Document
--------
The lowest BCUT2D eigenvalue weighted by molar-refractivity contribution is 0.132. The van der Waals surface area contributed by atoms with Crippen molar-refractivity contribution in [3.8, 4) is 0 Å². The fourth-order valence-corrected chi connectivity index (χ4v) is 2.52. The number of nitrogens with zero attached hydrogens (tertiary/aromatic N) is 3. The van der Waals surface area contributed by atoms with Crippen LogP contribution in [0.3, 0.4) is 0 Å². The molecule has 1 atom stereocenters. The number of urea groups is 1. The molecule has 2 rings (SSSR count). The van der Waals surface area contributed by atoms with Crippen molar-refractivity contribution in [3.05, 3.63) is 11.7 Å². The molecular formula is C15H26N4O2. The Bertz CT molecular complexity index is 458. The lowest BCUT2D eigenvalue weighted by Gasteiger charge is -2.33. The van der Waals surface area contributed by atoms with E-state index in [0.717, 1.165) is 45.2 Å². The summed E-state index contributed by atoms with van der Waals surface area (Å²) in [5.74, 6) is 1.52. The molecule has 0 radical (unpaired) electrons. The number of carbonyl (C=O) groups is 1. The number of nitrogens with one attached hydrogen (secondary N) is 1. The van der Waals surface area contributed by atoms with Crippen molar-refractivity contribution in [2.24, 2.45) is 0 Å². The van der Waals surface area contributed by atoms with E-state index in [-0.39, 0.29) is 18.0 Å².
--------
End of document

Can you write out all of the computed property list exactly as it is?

The lowest BCUT2D eigenvalue weighted by molar-refractivity contribution is 0.132. The van der Waals surface area contributed by atoms with Crippen molar-refractivity contribution in [3.8, 4) is 0 Å². The fourth-order valence-corrected chi connectivity index (χ4v) is 2.52. The number of nitrogens with zero attached hydrogens (tertiary/aromatic N) is 3. The van der Waals surface area contributed by atoms with Crippen LogP contribution in [0.3, 0.4) is 0 Å². The molecule has 1 atom stereocenters. The number of urea groups is 1. The molecule has 2 rings (SSSR count). The van der Waals surface area contributed by atoms with Crippen molar-refractivity contribution in [3.05, 3.63) is 11.7 Å². The molecular formula is C15H26N4O2. The Bertz CT molecular complexity index is 458. The lowest BCUT2D eigenvalue weighted by Gasteiger charge is -2.33. The van der Waals surface area contributed by atoms with E-state index in [0.717, 1.165) is 45.2 Å². The summed E-state index contributed by atoms with van der Waals surface area (Å²) in [5.74, 6) is 1.52. The molecule has 0 radical (unpaired) electrons. The number of carbonyl (C=O) groups is 1. The number of nitrogens with one attached hydrogen (secondary N) is 1. The van der Waals surface area contributed by atoms with Crippen molar-refractivity contribution in [2.24, 2.45) is 0 Å². The van der Waals surface area contributed by atoms with E-state index in [-0.39, 0.29) is 18.0 Å².